Let’s Fix Our Toxic Politics • Missouri Independent

When Eric Greitens posted his tweet of April 25I thought, “that’s the craziest thing I’ve ever seen.”

He was on a shooting range with Donald Trump, Jr., firing first what appeared to be an AR-15 and then a handgun with the audio messages, “Scare in the hearts of liberals” and “Liberals, beware”.

May 25 was even crazier, when he sent the same tweet to his followers, this time the day after the school shooting in Uvalde, Texas.

But last Monday, Greitens outdid himself. He posted a video showing him with a combat team in camouflage gear breaking down the door of a house and firing a heavy weapon before saying, “Join the MAGA crew. Get a RINO hunting license.

His short video was a scene from a horror movie and his message was unequivocal. In the wake of Uvalde and Buffalo and more, Greitens encouraged his followers to take up arms and hunt down fellow humans, his political adversaries.

Perhaps Greitens’ message shouldn’t surprise us because it comes from a man who his ex-wife and ex-lover say is personally prone to violence. What should surprise us is that he appeals to the Republicans who put Greitens near the top in the race for our Senate nomination.

But maybe not.

Personally, we must commit to the reality that family and friendships are more important than politics.

While Greitens’ ads are the most extreme in the Senate contest, his theme isn’t unusual at all. Even short of descending into violence like Jan. 6, the current trend in politics is to treat adversaries as enemies we should attack, not as adversaries we should respect.

Notice how often the words “fight” and “fighter” are used by candidates these days. In a recent campaign solicitation I received, “fight” or its derivative appeared three times in a single sentence. It’s as if there is no room for reasonable disagreement and certainly no room for compromise.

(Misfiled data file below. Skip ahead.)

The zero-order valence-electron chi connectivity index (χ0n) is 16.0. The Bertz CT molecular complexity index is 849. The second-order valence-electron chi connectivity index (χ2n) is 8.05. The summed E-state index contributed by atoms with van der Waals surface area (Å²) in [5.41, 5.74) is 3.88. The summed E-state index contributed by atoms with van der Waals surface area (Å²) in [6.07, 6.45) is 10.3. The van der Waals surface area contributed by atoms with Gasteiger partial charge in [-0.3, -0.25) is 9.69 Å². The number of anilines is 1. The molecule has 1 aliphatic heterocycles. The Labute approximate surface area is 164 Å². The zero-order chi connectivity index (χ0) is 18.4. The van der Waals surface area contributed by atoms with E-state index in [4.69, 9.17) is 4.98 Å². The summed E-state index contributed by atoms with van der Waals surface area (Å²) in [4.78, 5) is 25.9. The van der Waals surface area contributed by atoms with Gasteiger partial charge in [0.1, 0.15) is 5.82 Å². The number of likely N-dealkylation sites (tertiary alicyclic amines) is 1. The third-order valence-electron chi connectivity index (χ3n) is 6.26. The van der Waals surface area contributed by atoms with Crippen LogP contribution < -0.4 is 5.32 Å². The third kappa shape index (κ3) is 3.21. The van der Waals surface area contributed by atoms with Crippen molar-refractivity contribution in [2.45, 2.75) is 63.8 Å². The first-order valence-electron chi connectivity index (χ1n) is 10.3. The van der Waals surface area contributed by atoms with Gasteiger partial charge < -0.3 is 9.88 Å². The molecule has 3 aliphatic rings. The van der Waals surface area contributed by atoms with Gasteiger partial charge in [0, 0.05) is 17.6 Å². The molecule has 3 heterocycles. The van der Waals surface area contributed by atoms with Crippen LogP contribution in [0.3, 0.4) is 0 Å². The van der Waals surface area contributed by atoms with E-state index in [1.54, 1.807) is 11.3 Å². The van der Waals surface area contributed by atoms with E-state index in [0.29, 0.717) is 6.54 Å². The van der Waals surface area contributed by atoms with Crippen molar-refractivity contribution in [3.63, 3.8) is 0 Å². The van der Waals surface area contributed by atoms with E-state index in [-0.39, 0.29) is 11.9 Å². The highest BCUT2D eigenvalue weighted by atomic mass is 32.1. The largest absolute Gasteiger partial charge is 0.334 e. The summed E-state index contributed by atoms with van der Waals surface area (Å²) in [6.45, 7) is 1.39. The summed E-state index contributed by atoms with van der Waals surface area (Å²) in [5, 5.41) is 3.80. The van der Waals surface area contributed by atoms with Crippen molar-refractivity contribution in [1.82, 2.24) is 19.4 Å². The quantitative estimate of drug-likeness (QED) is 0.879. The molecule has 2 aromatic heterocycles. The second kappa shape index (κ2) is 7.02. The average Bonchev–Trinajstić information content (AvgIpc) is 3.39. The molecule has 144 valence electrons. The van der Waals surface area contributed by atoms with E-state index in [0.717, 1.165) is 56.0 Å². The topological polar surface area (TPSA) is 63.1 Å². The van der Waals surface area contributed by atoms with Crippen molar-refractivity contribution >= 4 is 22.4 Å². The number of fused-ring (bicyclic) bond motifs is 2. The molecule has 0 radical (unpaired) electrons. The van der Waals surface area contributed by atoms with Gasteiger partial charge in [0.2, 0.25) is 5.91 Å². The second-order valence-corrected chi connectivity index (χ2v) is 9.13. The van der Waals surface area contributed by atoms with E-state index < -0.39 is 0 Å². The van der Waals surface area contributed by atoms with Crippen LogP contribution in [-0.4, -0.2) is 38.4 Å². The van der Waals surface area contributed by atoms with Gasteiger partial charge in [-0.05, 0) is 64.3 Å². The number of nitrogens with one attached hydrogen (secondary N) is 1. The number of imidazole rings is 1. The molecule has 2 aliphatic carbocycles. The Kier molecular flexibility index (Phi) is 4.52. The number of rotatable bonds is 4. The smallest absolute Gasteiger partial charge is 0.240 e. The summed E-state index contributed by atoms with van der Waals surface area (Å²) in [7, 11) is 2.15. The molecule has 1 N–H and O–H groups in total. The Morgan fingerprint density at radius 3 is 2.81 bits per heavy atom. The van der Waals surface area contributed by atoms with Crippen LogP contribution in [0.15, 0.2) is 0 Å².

This is the state of things today, and it has made politics as we once understood it – a place to address and hopefully resolve our disagreements – unworkable.

It has rendered the United States Senate, where I had the privilege of serving for 18 years, dysfunctional. Here’s a question you might ask yourself: what are senators actually doing these days, other than issuing statements indicating how angry they are?

It would be bad enough if this state of rage was contained in the world of professional politics. Unfortunately, it is not the case. It has metastasized in our interpersonal relationships.

Most of us know families and friends who have been separated by politics. I know a young woman whose father ended a phone call about politics and hasn’t spoken to her in two years. I know of another whose mother kicked her out of a family Christmas party for the same reason. Then there are the 35-40% of supporters who don’t want their children to marry someone from the other party and the 33% of students who have “deleted” those who voted for the wrong candidate.

For the health of our personal lives and certainly for the good of America, we must end this constant fight. It won’t be enough to think like me that Greitens’ tweets were crazy. We should do Something. To this end, we can draw inspiration from the illustrious history of our nation.

Former close friends John Adams and Thomas Jefferson became so angry about the 1800 election that they didn’t speak for 12 years. Then they reconciled and ended their lives in a warm and respectful friendship.

In 1861, after the secession of seven southern states from the Union, Abraham Lincoln pleaded for national unity: “We are not enemies, but friends. We must not be enemies.

James Madison not only understood political disagreements, he welcomed them, believing that by compensating each other they would protect us against tyranny.

From our beginnings, a great project of America has been to hold us together, with all our differences, as one united country. We honor this with our motto, e pluribus unum; we are many different people, and we are one. We pledge allegiance to an indivisible nation.

Today, the standard tactic of politics is to set aside our grand plan for national unity and go our separate ways. This tactic is being pursued by “fighters” who on the left put our different identities above our common identity, and on the right argue that we should not believe our leaders were legitimately elected.

The work of holding us together as a people must be both political and personal. Politically, we must elect candidates who reject divisive politics and will commit to overcoming our differences and keeping America together.

Personally, we must commit to the reality that family and friendships are more important than politics.

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